Big brands have several decision-makers working in tandem with each other. While a startup’s proposal being shot down without even validating reasons is commonplace, what’s scarier is not even being able to reach out to the top brass.
So, the first step towards building an effective partnership is to approach the right personnel through the proper channels — ensuring your startup’s proposal does not get lost in the noise.
A good professional network that provides you insights into the brand’s inner workings is always a perk. Use your leverage in the industry to find a way in. Another way to do this yourself is to build a quick rapport with brand executives via professional digital platforms such as LinkedIn.
Hold the proposal until you are sure you have found the optimum points of contact. No matter how great your proposal, it won’t hold much value in the wrong hands.
Krista Haws, Dripped Coffee
Gauge Your Audience’s Interest
Startups can leverage their current audience to determine if a partnership can be successful with a particular brand. Aside from the business vision and values, an audience overlap is crucial in partnering with bigger brands.
Gauging your audience’s response and interest in a company can help you decide on the succeeding steps to make the potential partnership work. This allows your brand to reach new markets and niches.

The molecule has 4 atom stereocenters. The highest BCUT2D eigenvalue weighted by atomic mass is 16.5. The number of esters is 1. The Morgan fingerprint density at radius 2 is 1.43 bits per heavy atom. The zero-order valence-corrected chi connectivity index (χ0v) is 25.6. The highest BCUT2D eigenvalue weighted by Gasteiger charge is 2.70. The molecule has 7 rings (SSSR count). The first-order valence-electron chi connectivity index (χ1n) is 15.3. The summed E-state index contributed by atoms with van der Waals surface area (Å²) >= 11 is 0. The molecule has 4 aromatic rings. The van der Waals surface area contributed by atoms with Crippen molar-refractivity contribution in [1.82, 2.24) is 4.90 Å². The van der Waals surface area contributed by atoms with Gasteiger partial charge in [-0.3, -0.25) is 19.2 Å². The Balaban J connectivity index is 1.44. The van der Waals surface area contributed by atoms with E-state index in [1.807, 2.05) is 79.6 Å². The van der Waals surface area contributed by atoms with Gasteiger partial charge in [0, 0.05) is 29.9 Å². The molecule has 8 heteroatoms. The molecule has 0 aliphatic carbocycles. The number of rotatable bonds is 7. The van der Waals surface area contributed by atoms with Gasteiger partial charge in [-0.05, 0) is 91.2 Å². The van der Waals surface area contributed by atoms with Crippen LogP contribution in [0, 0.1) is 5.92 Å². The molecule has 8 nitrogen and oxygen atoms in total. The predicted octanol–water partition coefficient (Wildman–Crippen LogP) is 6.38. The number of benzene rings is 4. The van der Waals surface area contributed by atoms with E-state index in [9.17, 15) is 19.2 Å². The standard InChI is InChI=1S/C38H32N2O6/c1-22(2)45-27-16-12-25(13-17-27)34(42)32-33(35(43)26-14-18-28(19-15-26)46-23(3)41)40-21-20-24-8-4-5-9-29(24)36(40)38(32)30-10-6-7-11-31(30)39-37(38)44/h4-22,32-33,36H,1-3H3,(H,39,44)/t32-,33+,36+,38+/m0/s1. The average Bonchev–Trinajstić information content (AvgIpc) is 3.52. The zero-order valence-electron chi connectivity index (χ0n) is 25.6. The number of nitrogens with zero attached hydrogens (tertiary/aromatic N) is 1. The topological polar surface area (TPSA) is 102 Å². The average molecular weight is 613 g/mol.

Arthur Iinuma, ISBX
Help to Realize Their Vision
Bigger brands value partnerships that help them realize their visions. It is good to build causes which they are prioritizing as well. They also want to generate a significant impact and reach a broader audience, and doing business with start-ups and small businesses is one way to do so.
Kathryn McDavid, Editor’s Pick
Know What You Want Out of the Partnership
It is important to know what exactly you are looking for out of the partnership before pursuing it. Understand your strengths and what you can provide a larger brand.
By understanding your strengths you can more easily pitch to a larger brand and have better clarity on why a partnership with your company will be beneficial.
Rich Rudzinski, Oversight